This includes maintenance workers and others who may come into contact with or who may disturb asbestos for example cable installers as well as those involved in asbestos removal activities.

There are three main types of information, instruction and training (simply referred to as training from now on) 

  1. Asbestos awareness training. This is for those persons who are liable to be exposed to asbestos while carrying out their normal everyday work. 
  2. Training for non-licensable asbestos work. This is for those who undertake work with asbestos which is not licensable such as a roofer removing a whole asbestos cement sheet in good condition.
  3. Training for licensable work with asbestos.- for those working with asbestos which is licensable, such as removing asbestos lagging or insulation board.

The regulations require mandatory training for anyone liable to be exposed to asbestos fibres at work (see Regulation 10) This includes maintenance workers and others who may come into contact with or who may disturb asbestos for example, cable installers as well as those involved in asbestos removal work.

Training must include detailed information on;

  • recognising asbestos
  • how asbestos can effect your health
  • the added dangers of smoking 
  • the uses and likely locations for asbestos in buildings
  • what work you are allowed to do by law
  • what the law requires you to do
  • procedures to protect yourself
  • what methods to use
  • what equipment you need to do the job properly 
  • how to choose, use and look after PPE
  • recognising and dealing with other dangers, such as work at height
  • decontamination of yourself and work areas
  • emergency procedures, and waste disposal

Refresher training is needed every year, or more often if;

  • work methods change
  • the type of equipment used changes; or 
  • the type of work changes a lot

Work which disturbs ACMs should only be carried out when there is no other reasonable practicable way of doing the work or the alternative method creates a more significant risk. Employers must therefore first decide whether they can prevent the exposure to asbestos sfairp, before considering how they will reduce the exposure to as low as reasonably practicable.

Where it is not reasonable practicable to prevent exposure, it must first be reduced to the lowest level reasonably by means other than the use of RPE.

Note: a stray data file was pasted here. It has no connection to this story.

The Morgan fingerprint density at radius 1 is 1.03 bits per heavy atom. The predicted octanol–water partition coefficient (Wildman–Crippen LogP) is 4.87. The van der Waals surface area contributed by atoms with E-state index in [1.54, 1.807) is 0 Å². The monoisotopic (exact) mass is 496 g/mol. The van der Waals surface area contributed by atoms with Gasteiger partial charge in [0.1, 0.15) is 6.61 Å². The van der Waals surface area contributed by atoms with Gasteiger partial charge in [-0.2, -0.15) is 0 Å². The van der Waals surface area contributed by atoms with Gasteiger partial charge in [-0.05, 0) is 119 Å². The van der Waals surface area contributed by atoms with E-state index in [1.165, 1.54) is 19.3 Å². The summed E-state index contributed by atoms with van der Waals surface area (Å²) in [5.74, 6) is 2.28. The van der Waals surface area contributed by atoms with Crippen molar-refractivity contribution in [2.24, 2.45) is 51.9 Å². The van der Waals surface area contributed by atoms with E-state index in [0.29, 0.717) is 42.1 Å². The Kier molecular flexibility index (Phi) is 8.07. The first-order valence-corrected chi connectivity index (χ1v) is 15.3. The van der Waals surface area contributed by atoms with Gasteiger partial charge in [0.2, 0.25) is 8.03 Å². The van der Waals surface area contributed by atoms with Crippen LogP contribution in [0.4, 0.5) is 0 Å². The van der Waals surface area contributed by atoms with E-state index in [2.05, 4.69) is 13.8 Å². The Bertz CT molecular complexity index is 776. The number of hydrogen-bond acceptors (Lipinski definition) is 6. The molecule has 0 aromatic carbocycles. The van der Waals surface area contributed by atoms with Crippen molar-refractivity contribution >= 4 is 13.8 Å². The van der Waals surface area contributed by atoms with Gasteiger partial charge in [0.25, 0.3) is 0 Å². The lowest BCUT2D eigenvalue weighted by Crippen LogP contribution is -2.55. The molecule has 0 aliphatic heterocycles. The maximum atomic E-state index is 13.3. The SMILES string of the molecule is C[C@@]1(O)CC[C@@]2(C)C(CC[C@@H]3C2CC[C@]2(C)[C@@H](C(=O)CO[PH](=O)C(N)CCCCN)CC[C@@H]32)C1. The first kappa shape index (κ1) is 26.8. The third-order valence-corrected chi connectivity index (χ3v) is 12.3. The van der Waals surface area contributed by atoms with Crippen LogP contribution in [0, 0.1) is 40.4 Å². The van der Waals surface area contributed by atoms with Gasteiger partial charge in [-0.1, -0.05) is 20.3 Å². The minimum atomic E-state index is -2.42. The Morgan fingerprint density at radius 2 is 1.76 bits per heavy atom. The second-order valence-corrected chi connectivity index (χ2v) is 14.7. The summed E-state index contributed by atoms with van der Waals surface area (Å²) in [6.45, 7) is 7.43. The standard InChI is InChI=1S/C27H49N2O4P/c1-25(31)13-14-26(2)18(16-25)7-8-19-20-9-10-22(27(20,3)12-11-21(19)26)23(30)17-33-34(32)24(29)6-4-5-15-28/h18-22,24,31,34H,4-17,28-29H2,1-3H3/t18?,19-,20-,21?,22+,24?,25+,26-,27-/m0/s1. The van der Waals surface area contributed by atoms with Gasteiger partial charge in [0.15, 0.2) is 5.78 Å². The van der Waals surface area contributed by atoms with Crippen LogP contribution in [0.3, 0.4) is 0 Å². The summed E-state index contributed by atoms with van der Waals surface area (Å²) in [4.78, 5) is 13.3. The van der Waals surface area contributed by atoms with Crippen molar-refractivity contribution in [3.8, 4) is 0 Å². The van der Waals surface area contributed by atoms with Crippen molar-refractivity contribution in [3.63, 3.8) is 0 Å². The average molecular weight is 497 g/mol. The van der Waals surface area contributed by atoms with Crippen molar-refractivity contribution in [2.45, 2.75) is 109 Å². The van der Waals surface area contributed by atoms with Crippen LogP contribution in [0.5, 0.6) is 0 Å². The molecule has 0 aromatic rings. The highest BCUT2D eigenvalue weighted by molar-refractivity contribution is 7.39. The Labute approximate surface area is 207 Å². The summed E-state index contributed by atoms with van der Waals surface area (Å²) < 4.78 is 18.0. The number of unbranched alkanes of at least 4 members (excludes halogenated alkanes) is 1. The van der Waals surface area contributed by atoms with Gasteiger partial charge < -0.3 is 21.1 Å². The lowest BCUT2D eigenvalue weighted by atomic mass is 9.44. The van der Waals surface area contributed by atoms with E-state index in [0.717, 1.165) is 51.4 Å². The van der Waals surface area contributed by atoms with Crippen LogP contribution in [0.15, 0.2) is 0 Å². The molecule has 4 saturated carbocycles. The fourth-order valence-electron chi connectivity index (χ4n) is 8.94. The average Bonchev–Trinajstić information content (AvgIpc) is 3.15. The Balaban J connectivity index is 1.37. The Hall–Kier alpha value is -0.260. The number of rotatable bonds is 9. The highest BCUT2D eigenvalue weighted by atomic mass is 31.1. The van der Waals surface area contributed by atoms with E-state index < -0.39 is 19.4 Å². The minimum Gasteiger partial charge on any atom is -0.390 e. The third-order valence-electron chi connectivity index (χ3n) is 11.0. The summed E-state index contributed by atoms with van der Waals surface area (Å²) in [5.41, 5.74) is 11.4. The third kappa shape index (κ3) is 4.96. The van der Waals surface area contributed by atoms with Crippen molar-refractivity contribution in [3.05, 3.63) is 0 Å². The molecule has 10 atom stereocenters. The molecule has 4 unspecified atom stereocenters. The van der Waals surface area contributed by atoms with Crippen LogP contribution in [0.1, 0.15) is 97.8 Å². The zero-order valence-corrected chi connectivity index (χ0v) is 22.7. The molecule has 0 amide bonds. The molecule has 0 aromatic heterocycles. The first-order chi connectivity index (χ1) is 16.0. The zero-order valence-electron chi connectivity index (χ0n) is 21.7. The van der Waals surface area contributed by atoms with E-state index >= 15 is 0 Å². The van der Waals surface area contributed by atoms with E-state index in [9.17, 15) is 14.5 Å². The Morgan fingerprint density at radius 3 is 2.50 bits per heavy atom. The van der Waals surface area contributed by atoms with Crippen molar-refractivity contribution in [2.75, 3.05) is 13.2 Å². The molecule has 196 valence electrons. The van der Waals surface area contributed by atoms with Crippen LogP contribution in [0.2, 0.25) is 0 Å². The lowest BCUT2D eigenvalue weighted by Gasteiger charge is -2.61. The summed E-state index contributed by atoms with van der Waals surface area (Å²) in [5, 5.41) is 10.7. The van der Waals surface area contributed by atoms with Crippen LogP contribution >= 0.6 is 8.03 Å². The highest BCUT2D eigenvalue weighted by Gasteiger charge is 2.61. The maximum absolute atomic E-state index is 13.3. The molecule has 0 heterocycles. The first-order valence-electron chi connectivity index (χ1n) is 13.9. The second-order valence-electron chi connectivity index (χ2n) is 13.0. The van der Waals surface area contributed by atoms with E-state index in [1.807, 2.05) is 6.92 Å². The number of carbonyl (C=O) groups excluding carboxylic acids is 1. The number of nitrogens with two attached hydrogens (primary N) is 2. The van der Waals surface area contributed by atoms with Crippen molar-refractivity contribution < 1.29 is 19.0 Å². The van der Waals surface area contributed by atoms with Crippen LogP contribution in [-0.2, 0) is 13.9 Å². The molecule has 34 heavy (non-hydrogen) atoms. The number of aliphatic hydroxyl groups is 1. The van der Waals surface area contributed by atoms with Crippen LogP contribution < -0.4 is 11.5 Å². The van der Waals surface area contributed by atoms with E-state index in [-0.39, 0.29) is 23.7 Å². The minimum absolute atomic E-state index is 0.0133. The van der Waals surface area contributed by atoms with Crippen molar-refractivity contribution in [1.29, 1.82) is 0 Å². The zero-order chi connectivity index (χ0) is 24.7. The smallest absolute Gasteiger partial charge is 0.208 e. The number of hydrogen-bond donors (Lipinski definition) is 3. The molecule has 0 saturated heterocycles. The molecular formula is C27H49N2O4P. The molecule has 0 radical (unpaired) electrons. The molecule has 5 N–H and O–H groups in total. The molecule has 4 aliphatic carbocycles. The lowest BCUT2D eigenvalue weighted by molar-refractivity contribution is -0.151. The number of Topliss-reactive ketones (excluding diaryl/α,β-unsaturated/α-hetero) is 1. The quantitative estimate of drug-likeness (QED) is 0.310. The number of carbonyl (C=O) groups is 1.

Airborne levels should be reduced to as low a level as reasonably practicable and exposure should be controlled so that any peak exposure is less than 0.6fibre/cm averaged over a maximum continuous period of 10 minutes by the use of appropriate RPE if exposure cannot be reduced sufficiently by other means.

Employers must ensure that the number of employees exposed to asbestos is kept as low as reasonably practicable. All unnecessary personnel should be excluded from the working areas if asbestos is being disturbed.

The provision of a sufficient number of suitable viewing panels in enclosures will allow managers to monitor the work of their employees without being unnecessarily exposed

When it is reasonably practicable to prevent exposure to asbestos the employer must choose the most effective method, or combination of methods, which minimises fibre release and thereby reduces the exposure to the lowest levels reasonably practicable and document this in the written risk assessment/plan of work. 


Employers should have procedures in place to make sure that control measures are properly used  or applied and are not made less effective by other work practices or other machinery. 

These procedures should include;

  • checks at the start of every shift and at the end of each day; and
  • prompt action when a problem is identified

Within the general duties imposed by Regulation 12(2), employees should, in particular;

  • use any control measures, including RPE, and protective clothing properly and keep it in the places provided;
  • follow carefully all the procedures set out in the employer’s assessment and plan of work, including those for changing and decontamination, and comply with the use of control measures,;
  • keep the workplace clean;